Despite their longtime market presence, lasers are more likely to have been seen in the movies by cops rather than in the hands of fellow officers on the job. However, given the advances in laser sight technology and the United States military's use of laser devices in the War on Terror, law enforcement has started to take a new look at the systems.
Real-world experience has shown examples of laser sight effectiveness and also taught lessons, resulting in improved designs and features. Compared to older versions, today's lasers are designed smaller and more user-friendly, and have added feature options such as color, pulsation and laser-light combinations.
How can officers select one that fits their specific needs? Is the green laser better than the red one? What is the advantage of a pulsating beam over a steady beam? These are some of the questions that must be answered before purchasing a laser, and weighing these options can help officers filter through the laser market to find a product that best fits the job at hand.
Prior to equipping a weapon with a laser, officers must take a realistic look at how they intend to use it. The laser must be compatible with the manner in which it will be used. Some questions to ask include:
- Will the handgun fit in its holster with the laser attached?
- Will the laser interfere with other accessories on the weapon?
- If placing it on a long gun, does the preferred laser have sufficient range to match the weapon's capabilities?
- Does the weapon have a back-up sighting system?
- Are there concerns about giving away an officer's position prior to firing?
Another key inquiry concerns asking oneself what drives the desire to purchase a laser in the first place. For example, if an officer is a poor shot and thinks the laser will make him or her a better shot, a laser should not be added. Trying to compensate for poor marksmanship with equipment will only make matters worse. The officer is likely to abandon marksmanship fundamentals, such as sight alignment and trigger control, and instead, stare at the target to watch the laser.
While the laser is a good tool for instructors to use in analyzing firearms students, it will not solve a flinching problem or correct any other issue caused by the shooter. If an officer falls into this category, he should seek training from a qualified firearms instructor before adding a laser to his firearm.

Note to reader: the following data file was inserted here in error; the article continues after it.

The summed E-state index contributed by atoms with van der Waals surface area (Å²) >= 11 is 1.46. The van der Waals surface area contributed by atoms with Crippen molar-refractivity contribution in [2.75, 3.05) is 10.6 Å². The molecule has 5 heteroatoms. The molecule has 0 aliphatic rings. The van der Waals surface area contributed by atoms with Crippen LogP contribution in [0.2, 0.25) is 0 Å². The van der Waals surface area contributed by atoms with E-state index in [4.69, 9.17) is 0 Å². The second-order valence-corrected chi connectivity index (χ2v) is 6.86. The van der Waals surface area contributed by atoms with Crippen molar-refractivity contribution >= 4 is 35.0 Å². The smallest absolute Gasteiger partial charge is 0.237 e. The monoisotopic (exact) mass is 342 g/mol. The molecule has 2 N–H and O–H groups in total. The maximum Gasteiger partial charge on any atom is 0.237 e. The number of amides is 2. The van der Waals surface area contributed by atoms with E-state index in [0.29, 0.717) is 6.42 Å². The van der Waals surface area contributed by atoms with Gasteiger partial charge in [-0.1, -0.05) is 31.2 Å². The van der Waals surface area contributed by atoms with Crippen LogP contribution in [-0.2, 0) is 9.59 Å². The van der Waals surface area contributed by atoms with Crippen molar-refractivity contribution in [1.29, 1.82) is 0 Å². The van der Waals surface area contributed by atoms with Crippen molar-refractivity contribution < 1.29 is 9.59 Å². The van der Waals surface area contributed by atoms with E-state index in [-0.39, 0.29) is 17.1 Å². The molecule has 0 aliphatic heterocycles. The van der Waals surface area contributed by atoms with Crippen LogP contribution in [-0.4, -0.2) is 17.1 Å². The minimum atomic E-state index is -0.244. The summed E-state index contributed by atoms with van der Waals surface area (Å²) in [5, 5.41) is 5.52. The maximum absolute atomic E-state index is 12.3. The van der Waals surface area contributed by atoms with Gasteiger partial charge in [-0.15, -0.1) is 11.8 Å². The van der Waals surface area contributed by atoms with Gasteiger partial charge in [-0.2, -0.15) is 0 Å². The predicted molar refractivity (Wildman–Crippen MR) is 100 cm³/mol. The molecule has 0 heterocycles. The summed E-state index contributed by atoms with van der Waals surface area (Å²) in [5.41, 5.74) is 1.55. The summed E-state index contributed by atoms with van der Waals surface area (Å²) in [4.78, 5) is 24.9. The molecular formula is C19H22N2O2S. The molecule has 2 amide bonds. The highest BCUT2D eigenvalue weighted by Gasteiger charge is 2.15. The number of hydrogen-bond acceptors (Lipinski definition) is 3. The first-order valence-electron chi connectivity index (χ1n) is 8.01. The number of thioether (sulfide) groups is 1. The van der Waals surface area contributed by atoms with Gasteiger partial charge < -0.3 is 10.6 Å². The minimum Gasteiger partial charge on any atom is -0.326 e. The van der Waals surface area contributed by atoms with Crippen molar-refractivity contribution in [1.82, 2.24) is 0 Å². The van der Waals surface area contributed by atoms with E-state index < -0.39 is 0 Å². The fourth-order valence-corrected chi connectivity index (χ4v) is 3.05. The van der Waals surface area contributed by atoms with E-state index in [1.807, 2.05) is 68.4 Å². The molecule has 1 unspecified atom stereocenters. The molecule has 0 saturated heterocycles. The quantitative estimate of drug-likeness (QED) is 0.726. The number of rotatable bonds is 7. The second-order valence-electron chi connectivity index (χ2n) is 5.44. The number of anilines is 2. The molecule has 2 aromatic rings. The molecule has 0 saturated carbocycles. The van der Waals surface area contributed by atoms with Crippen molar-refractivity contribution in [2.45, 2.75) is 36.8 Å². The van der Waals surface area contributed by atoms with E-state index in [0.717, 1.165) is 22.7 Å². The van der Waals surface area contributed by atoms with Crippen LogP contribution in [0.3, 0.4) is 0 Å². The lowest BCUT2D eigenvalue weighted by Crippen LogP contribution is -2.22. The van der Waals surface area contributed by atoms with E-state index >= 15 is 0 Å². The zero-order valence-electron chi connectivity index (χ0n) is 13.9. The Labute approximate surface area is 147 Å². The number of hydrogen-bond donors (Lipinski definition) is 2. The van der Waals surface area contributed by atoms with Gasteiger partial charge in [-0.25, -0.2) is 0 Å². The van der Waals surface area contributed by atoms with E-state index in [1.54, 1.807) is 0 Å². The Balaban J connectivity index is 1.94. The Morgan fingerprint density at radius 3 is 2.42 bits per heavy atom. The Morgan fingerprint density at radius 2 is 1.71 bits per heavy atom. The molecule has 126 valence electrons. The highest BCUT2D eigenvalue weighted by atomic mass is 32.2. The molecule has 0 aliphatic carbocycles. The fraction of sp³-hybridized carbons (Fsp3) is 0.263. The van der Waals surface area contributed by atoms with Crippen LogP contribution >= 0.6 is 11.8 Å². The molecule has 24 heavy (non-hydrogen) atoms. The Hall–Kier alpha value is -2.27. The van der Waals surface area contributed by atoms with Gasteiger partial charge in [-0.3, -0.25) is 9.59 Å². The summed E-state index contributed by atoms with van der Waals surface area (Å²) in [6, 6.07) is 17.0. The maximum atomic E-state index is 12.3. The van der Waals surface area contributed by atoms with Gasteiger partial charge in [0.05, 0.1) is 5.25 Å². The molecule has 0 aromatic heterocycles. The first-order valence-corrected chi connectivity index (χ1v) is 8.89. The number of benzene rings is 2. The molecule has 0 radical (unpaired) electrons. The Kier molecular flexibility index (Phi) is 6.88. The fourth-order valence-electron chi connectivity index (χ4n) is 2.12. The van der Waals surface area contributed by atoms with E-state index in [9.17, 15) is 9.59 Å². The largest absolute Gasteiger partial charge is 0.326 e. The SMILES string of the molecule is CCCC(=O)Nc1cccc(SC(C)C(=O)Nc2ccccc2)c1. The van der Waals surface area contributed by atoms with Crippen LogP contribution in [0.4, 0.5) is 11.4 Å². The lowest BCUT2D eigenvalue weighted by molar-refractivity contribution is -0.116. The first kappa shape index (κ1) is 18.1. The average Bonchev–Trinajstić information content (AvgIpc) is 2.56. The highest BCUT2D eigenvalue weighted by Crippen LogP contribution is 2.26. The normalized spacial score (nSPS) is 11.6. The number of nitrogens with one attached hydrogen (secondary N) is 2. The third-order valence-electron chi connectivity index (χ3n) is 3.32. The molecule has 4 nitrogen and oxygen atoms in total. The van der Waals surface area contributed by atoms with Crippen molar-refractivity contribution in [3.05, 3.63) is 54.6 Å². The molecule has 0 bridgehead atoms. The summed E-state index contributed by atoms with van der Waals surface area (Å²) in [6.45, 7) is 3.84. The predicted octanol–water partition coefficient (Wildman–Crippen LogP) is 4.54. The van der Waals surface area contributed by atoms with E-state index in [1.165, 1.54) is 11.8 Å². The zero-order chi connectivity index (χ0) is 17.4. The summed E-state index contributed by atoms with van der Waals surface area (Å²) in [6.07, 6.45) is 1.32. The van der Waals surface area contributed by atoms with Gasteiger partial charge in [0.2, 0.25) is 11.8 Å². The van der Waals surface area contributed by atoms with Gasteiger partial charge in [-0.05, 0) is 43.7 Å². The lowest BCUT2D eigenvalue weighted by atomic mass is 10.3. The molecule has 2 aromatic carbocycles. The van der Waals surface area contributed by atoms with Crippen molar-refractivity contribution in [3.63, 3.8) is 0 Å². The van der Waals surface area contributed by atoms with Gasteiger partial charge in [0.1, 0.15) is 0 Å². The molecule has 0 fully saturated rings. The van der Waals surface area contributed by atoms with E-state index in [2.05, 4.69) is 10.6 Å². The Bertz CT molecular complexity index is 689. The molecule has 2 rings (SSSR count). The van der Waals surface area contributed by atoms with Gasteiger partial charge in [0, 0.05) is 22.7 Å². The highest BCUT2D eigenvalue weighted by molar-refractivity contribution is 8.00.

There are three basic types of lasers: rail-mounted lasers, guide rod lasers and laser grips.
Laser grips: Laser grips, such as those made by Crimson Trace Corp. of Wilsonville, Oregon, are the most popular. These lasers are built into grips placed on the weapon to replace factory-installed grips. (Some major handgun manufacturers now offer models that come standard with Crimson Trace grips.) The grips have a small power switch on the bottom and an activation button on the front. The laser only works when the switch is in the "on" position.
The activation button is pressed with the primary side fingers while assuming a firing grip on the weapon. They are very comfortable rubberized grips that will not significantly change the pistol's grip size. The drawback is that the laser mounts on top of the right grip panel. This means it is significantly off-set from the bore of the weapon. Also, this placement means that a right-handed officer will cover the laser with his trigger finger when indexed on the frame of the weapon.
LaserMax of Rochester, New York, now offers a laser grip for J-Frame Smith & Wesson revolvers that has its beam located along the top of the frame. The laser goes over the cylinder and along the top outside edge of the barrel. This frame-mounted design keeps the beam as close to the bore as possible and avoids the problem of covering the laser when the shooter's trigger finger is properly indexed on the weapon frame.